While it’s certainly no walk in the park, there are ways to make this easier, and at the rate that technology continues to drive our world forward, there will be an ever-increasing number of topics to cover. And, if the mounting evidence is to be believed, most of us have been taught how to learn ‘wrongly’ throughout our lives. For professionals who are serious about learning future technologies, it’s vital to be able to adapt to a variety of working conditions, learning styles and environments in order to think outside the box and innovate more easily than the competition. 

Everybody learns in their own way; no two learning styles are the same. 

Every person has their preferred learning style, and what works for one person might be totally ineffective for the next. Here are the most common learning styles: 

  • Elaborative interrogation: Being able to explain why an explicitly stated fact or concept is true – in other words, repeatedly questioning the facts or pushing the concept to its limits 
  • Self-explanation: Explaining new concepts in the context of existing information, or explaining the necessary steps taken during problem solving. 
  • Summarisation: Summarising information in various lengths, to study from later 
  • Highlighting/underlining: Marking the pertinent sections of a text or piece of work to be revisited later 
  • Keyword mnemonic: Using keywords and mental imagery to associate verbal materials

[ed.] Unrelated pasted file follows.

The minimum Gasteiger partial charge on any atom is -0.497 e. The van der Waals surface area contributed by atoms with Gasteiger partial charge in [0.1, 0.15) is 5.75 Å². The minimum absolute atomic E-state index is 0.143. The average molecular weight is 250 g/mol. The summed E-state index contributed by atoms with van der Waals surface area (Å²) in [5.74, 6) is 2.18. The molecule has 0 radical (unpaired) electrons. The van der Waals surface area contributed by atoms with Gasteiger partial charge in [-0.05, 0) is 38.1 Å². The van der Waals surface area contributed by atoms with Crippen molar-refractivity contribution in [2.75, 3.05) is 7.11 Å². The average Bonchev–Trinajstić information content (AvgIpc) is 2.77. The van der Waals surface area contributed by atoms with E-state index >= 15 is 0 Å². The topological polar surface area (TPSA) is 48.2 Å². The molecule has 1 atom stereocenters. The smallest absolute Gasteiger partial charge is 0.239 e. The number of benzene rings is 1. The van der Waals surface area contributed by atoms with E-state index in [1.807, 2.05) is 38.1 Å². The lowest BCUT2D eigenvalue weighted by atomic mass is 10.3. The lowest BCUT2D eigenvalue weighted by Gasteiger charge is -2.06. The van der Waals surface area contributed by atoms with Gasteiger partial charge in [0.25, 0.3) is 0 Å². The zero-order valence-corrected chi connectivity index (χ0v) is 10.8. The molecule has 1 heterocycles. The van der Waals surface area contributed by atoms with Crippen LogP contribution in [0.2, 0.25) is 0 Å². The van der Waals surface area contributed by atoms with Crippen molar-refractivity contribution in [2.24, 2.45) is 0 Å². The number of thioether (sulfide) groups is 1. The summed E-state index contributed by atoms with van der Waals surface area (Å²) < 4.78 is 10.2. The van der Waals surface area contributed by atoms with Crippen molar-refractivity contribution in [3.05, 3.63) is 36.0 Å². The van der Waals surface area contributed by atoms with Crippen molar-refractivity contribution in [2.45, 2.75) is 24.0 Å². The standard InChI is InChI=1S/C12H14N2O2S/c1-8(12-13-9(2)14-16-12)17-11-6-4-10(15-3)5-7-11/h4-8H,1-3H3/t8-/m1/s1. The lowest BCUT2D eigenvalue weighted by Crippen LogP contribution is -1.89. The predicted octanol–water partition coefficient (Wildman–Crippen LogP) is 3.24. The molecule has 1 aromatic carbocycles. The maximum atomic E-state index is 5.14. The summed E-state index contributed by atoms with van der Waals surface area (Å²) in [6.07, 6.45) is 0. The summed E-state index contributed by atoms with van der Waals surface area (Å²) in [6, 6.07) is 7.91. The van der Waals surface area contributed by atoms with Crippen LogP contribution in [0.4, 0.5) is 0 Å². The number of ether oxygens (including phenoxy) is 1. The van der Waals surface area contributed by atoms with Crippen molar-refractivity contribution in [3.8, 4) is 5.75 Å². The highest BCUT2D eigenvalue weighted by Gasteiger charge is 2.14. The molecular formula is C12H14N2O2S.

• Imagery for text: Forming a set of related mental images from text materials while reading or listening 
  • Rereading: Restudying text material again after an initial reading, often several times 
  • Practice testing: Self-testing or doing practice tests on the material that needs to be learned 
  • Distributed practice: Implementing a schedule of practice that spreads out study activities over time, with the objective of forming a long-term understanding 
  • Interleaved practice: A schedule of practice that mixes different kinds of problems, or a study programme that mixes different kinds of material within one single study session 

Having an understanding of the different learning styles and how they differ from one another isn’t only a good way to find out which works best for you, it’s also a valuable tool for understanding how the other members of your team may prefer to learn. Ultimately, working as a team means being able to translate new information into a format your colleagues are able to understand is as important as being able to understand it yourself. 

DevOps courses in Singapore 

Whether you’re a DevOps veteran looking for a new opportunity for innovation or an aspiring newbie, ECS Digital Singapore offers a comprehensive selection of training courses that cover everything from DevOps basics to advanced tips and tricks.  

Having spent over 12 years implementing DevOps in organisations around the world, we have adopted a variety of learning styles to ensure what we teach can be easily absorbed by those wishing to learn.   

In our experience, one of the most effective styles for developing skills in new technology and tools is face-to-face sessions. With this in mind, we have partnered with Singapore Management University to deliver an interactive three-day course designed to give you a better understanding of the DevOps methodology.  

If you’d like to find out more about developing your DevOps understanding and skills further, visit our training page to find out more about our Adopting DevOps course in Singapore. 

Kok Hoong WaiWhy learning for future innovation is an essential skill